How much did it cost to start the business? It’s been set up on a budget of around £10,000, the main cost being the site design and the legal advice.
How did you fund this? It was funded from my own capital.
Similarly, how are you funding your running costs until the business takes off? The business plan covers this for an initial period, but the indications are that we’ll be generating revenues sooner than anticipated.
Have you made any provisions for business not being as prosperous as expected? Yes. By basically ensuring that sufficient funding is there to support us if the numbers don’t hit target.
When did you stop working? I stopped working in July 2003, launched in Oct 2003 and enjoyed every minute of it! Full-time to self-employed is such a breath of fresh air and was definitely a milestone.
Are you working from home or from premises? I’m working from home; a) because it’s entirely possible to do so, and communicate with colleagues via email, b) because it keeps the costs down and c) because it gives me flexibility in my lifestyle.
Maintaining a professional approach isn’t a problem at all. It’s all about perception!
How many hours are you working at the moment? I’d say about 50 ish, but my brain is on it 24/7, which is a good feeling.
How are you managing your day and what steps have you taking to ensure you’re able to get everything done without working around the clock? I’ve never found drive and self-motivation, or time management a problem. However, it’s good not to have your boss or shareholders wreck your schedule with their daily wants and needs!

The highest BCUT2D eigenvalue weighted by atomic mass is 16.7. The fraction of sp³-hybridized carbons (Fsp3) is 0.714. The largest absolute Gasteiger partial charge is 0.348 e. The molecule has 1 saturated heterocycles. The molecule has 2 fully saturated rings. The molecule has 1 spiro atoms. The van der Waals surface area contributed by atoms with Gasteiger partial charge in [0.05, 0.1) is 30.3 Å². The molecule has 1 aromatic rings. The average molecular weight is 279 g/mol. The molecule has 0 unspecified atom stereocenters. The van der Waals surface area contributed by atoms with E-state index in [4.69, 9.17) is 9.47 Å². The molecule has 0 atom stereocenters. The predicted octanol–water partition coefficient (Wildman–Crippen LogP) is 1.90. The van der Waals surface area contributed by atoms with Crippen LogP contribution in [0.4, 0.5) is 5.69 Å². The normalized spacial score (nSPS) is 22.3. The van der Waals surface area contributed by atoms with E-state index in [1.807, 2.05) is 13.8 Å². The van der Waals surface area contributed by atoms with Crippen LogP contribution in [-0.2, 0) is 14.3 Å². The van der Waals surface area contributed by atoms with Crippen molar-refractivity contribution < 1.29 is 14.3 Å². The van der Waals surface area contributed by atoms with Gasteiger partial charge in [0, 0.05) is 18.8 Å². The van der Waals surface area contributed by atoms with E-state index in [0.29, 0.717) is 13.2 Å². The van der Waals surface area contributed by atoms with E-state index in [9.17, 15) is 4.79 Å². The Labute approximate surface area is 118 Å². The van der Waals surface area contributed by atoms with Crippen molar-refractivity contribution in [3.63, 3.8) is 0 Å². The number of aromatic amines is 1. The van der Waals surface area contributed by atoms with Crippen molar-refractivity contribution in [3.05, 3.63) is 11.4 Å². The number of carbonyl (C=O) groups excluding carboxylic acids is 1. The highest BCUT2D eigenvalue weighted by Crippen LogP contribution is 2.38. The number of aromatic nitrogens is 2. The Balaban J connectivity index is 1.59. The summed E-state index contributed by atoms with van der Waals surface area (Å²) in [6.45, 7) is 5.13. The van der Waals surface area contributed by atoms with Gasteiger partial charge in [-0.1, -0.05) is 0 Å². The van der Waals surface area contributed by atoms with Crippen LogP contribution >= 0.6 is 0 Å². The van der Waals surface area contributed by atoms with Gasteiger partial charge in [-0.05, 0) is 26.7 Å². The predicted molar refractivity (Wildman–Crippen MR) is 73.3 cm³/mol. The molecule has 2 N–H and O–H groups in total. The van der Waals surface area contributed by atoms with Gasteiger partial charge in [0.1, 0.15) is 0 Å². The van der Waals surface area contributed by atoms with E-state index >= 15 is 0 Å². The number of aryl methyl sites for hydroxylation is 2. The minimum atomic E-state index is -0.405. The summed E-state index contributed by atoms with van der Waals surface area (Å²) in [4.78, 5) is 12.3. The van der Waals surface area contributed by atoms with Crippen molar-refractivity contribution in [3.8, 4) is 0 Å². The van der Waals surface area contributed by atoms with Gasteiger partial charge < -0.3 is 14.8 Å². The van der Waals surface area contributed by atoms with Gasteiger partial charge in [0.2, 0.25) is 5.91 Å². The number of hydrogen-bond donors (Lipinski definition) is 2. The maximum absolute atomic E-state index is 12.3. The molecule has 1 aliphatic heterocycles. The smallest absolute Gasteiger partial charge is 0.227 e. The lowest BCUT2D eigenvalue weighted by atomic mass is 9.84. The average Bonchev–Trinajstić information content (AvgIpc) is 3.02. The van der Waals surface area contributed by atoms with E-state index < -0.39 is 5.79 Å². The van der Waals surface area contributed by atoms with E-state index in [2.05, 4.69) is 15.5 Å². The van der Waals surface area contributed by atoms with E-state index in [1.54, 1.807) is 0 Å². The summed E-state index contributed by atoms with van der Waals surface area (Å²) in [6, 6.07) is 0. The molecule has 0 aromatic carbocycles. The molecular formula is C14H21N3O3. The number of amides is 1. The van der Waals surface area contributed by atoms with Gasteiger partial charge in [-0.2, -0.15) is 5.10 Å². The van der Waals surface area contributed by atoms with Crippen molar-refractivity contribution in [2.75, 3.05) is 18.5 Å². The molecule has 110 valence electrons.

What about staff, is it just you? It’s being driven by me initially, but there is a network of ‘specialists’ I use for a variety of different areas I’m involved in. Eventually I want to recruit someone to oversee it whilst I kick-start the next venture.
Is the amount of red tape that comes with taking on an employee something that concerns you? Yes, but I haven’t got to that yet. I guess I’ll do more reading and take external advice.
What marketing and advertising have you done so far? We’ve concentrated on traditional marketing (PR mainly) and online search engine promotion. We’ve also been in touch with any and every point of contact where would-be entrepreneurs might visit.
Advertising will follow along with viral activity, but we see all of this as an ongoing task.
Where do you hope to be in 12 months time? I’m aiming to be ahead on sales and profit projections, having set them at conservative levels from the outset. I’d also like to be up and running on another venture, providing that can be done without losing any quality from this venture.
What are the main obstacles to growth? Creating awareness and recruiting subscribers to the service.
How do you plan to overcome these? Constant marketing initiatives and close monitoring of the site activity, plus some user research.
Tell us about your website. How important is it to your business? The web site, www.thelightbulbfactor.com, is the main window for the business. We designed the framework, but used a professional design team to get the look and feel right, which was vital.
We’re very happy with the results. There’s loads of useful free advice and contacts as well as the core service we provide.
What are your main ambitions, to make a lot of money or enjoy what you do? A bit of both really, the more money I can make the more I can pick and choose what I enjoy doing.
What have you found difficult about starting up and what do you wish you’d done differently? I think the most difficult part has been taking the leap of faith and having the self belief you need to keep you going. The only different thing I’d do is to have done it years ago!
What skills and personal characteristics do you need to start your own business? I think self belief is critical, plus a huger to achieve success in whatever you decide to do.
So what advice would you give to anyone thinking of starting a business? Plan it, believe in it, then just do it.
Thanks a lot and the very best of luck. Will you come back and tell us how you’re getting on in six months’ time? Definitely.